IMDB's "genre" line for this movie: "Comedy | Horror | Romance". Close enough. It's unexpectedly sweet for a zombie movie; I imagine it might offend purists who like their undead cinema grim, cynical, and hopeless. For my part, I thought it was clever and different.
The movie follows teen zombie "R"; he still has enough brainpower to think about his sorry state. (We are treated to his internal monologue, and it's pretty funny.) Inhabiting a derelict airport with his fellows, he spends most of his day shuffling through the concourses. He finds time now and then to visit his retreat: an abandoned passenger jet that he's tricked out with a stereo and collected knick-knacks. For a zombie, he's rather charming and sympathetic. But when hunger strikes, R and his zombie friends stagger off to the nearby city to find some living human flesh on which to feed. So that's a downside.
The remnants of humanity are led by authoritarian John Malkovitch, and they're all huddled in a city behind an immense circular wall. But they need to send expeditions into zombie-dominated areas for medical supplies; one includes General Malkovitch's lovely daughter Julie. The humans are attacked by R's zombie band, and there's a lot of death and PG-13 gore, but during the battle R is entranced by Julie, and instead of eating her, spirits her away to his jet.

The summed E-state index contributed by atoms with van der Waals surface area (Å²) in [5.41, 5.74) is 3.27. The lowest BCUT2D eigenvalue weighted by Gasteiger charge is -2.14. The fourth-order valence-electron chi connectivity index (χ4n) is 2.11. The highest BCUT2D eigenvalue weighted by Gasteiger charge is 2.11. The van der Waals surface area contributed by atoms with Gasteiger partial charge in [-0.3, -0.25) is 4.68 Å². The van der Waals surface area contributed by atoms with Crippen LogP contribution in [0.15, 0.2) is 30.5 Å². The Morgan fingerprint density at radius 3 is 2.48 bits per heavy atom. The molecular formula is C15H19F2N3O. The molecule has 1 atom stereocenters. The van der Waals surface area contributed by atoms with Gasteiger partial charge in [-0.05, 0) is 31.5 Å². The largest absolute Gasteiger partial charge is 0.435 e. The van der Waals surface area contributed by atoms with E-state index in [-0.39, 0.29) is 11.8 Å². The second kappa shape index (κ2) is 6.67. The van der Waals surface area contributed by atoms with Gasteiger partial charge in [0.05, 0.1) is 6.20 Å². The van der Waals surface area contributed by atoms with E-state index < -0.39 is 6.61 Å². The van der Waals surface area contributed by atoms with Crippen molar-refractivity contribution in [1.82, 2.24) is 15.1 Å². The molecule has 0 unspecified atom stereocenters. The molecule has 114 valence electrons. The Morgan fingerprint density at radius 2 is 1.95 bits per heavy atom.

Does an unlikely star-crossed romance blossom? Well, sure.
Checking out IMDB and Wired post-viewing, it was brought to my attention that there were a lot of intentional parallels between Warm Bodies and Romeo and Juliet. (Yeah, I'm a philistine, that totally went over my head while I was watching.) Fortunately for R and Julie, they weren't totally married to the R&J plot. But there's a balcony scene.